Clarissa Pinkola Estés (Women Who Run with the Wolves)

Sunday, November 14, 2010

Sometimes Life Offers You a Second Chance

Fergus 11/14/10 (almost 3 mos)Fergus deep in thought

Fergus on my lap 11/14/10Fergus on the alert

Fergus the Poser 11/14/10Fergus being an unconscionable Flirt

For this and for the care and loving concern of good friends, I am truly grateful. Thank you!

Noelle Renee.


*These photos were taken with my cell phone, but I think they do him justice.

Saturday, November 13, 2010

The Scarlet Ibis

scarlett IbisScarlet Ibis posted by JChip on

The Scarlet Ibis

by James Hurst

Summer was dead, but autumn had not yet been born when the ibis came to the bleeding tree. It's strange that all this is so clear to me, now that time has had its way. But sometimes (like right now) I sit in the cool green parlor, and I remember Doodle.

Doodle was about the craziest brother a boy ever had. Doodle was born when I was seven and was, from the start, a disappointment. He seemed all head, with a tiny body that was red and shriveled like an old man's. Everybody thought he was going to die.

Daddy had the carpenter build a little coffin, and when he was three months old, Mama and Daddy named him William Armstrong. Such a name sounds good only on a tombstone.

When he crawled on the rug, he crawled backward, as if he were in reverse and couldn't change gears. This made him look like a doodlebug, so I began calling him 'Doodle.' Renaming my brother was probably the kindest thing I ever did for him, because nobody expects much from someone called Doodle.

Daddy built him a cart and I had to pull him around. If I so much as picked up my hat, he'd start crying to go with me; and Mama would call from wherever she was, "Take Doodle with you."

So I dragged him across the cotton field to share the beauty of Old Woman Swamp. I lifted him out and sat him down in the soft grass. He began to cry.

"What's the matter?"

"It's so pretty, Brother, so pretty."

After that, Doodle and I often went down to Old Woman Swamp.

There is inside me (and with sadness I have seen it in others) a knot of cruelty borne by the stream of love. And at times I was mean to Doodle. One time I showed him his casket, telling him how we all believed he would die. When I made him touch the casket, he screamed. And even when we were outside in the bright sunshine he clung to me, crying, "Don't leave me, Brother! Don't leave me!"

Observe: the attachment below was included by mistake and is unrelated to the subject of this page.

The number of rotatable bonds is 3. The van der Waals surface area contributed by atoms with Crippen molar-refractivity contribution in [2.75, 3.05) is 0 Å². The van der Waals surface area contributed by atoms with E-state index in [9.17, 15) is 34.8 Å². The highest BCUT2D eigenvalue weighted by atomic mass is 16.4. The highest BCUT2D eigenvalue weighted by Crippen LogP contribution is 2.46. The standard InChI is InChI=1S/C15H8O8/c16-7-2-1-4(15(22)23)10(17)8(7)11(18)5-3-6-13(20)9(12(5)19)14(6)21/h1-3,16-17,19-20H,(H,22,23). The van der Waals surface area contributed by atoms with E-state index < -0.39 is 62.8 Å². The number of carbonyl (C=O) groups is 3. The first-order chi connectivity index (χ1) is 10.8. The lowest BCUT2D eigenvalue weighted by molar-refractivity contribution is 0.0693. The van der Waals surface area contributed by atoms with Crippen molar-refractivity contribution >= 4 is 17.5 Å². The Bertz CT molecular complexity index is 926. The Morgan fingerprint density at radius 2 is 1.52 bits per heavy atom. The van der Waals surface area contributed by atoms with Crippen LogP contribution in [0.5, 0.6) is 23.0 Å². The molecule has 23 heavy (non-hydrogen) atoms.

Doodle was five years old when I turned 13. I was embarrassed at having a brother of that age who couldn't walk, so I set out to teach him. We were down in Old Woman Swamp. "I'm going to teach you to walk, Doodle," I said.


"So I won't have to haul you around all the time."

"I can't walk, Brother."

"Who says so?"

"Mama, the doctor–everybody."

"Oh, you can walk." I took him by the arms and stood him up. He collapsed on to the grass like a half-empty flour sack. It was as if his little legs had no bones.

"Don't hurt me, Brother."

"Shut up. I'm not going to hurt you. I'm going to teach you to walk." I heaved him up again, and he collapsed.

"I just can't do it."

"Oh, yes, you can, Doodle. All you got to do is try. Now come on," and I hauled him up once more.

It seemed so hopeless that it's a miracle I didn't give up. But all of us must have something to be proud of, and Doodle had become my something.

Finally one day he stood alone for a few seconds. When he fell, I grabbed him in my arms and hugged him, our laughter ringing through the swamp like a bell. Now we knew it could be done.

We decided not to tell anyone until he was actually walking. At breakfast on our chosen day I brought Doodle to the door in the cart. I helped Doodle up; and when he was standing alone, I let them look. There wasn't a sound as Doodle walked slowly across the room and sat down at the table. Then Mama began to cry and ran over to him, hugging him and kissing him. Daddy hugged him, too. Doodle told them it was I who had taught him to walk, so they wanted to hug me, and I began to cry.

"What are you crying for?" asked Daddy, but I couldn't answer. They didn't know that I did it just for myself, that Doodle walked only because I was ashamed of having a crippled brother.

Within a few months, Doodle had learned to walk well. Since I had succeeded in teaching Doodle to walk, I began to believe in my own infallibility. I decided to teach him to run, to row, to swim, to climb trees, and to fight. Now he, too, believed in me; so, we set a deadline when Doodle could start school.